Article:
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New Zealand mosque shooting: Facebook failed to block 300,000 videos at upload

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Facebook said it removed 1.5 million videos globally of the New Zealand mosque attack in the first 24 hours after the attack. But the platform reportedly still failed to remove 20 percent of videos related to the shooting.

Representational image. Image: Tech2

“In the first 24 hours we removed 1.5 million videos of the attack globally, of which over 1.2 million were blocked at upload…,” Facebook said in a tweet late Saturday.

In the first 24 hours we removed 1.5 million videos of the attack globally, of which over 1.2 million were blocked at upload…

— Facebook Newsroom (@fbnewsroom) March 17, 2019

The company said it is also removing all edited versions of the video that do not show graphic content out of respect for the people affected by the mosque shooting and the concerns of local authorities.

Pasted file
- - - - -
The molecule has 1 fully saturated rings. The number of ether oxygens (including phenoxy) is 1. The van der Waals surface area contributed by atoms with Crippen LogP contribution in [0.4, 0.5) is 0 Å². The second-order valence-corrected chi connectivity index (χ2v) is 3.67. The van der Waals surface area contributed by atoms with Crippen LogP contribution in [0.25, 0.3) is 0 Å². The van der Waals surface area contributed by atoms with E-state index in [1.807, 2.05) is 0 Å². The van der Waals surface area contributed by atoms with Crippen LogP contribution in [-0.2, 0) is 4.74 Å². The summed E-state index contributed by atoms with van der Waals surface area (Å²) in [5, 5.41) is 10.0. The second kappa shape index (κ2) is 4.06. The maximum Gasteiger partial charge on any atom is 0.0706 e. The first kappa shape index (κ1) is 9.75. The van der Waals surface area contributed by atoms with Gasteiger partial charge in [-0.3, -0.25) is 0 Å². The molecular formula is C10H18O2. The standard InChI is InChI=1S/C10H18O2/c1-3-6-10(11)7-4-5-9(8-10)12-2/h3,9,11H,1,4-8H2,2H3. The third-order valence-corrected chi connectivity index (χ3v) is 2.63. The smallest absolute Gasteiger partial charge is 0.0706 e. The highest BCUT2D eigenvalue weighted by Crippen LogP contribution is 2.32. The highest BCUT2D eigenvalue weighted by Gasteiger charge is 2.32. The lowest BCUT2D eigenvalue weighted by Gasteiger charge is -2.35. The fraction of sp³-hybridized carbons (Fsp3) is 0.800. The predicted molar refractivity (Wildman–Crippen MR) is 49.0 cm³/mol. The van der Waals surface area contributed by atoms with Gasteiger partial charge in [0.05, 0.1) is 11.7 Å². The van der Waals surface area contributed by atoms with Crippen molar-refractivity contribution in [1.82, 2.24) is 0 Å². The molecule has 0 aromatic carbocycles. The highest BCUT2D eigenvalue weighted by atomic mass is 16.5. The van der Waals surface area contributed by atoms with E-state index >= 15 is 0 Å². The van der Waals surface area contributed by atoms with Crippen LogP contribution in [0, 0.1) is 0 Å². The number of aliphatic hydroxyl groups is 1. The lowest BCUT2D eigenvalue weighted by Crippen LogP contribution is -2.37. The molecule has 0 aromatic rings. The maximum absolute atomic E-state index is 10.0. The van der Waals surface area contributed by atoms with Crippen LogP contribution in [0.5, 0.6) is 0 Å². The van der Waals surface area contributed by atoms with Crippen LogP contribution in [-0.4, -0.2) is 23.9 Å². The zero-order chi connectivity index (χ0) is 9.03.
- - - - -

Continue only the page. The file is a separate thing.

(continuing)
Out of respect for the people affected by this tragedy and the concerns of local authorities, we’re also removing all edited versions of the video that do not show graphic content.” — Mia Garlick, Facebook New Zealand

— Facebook Newsroom (@fbnewsroom) March 17, 2019

However, despite these efforts, Facebook failed to answer why 300,000 videos were not caught at upload in the first place. According to a report by TechCrunch, this represents a 20 percent failure rate. In addition to that, reportedly the number shared by Facebook is only of videos that it is aware of. TechCrunch apparently found many videos posted to Facebook over 12 hours after the attack.

With 1 in 5 videos getting past Facebook’s algorithms, and with no idea how many are circulating on platforms like YouTube, WhatsApp and Instagram, it’s clear that big tech is still not equipped for dealing with content of this nature.

The death toll in the New Zealand mosque shootings rose to 50 on Sunday. The gunman who attacked two mosques on Friday live-streamed the attacks on Facebook for 17 minutes using an app designed for extreme sports enthusiasts, with copies still being shared on social media hours later.

New Zealand Prime Minister Jacinda Ardern has said she wants to discuss live streaming with Facebook.

With inputs from Reuters.

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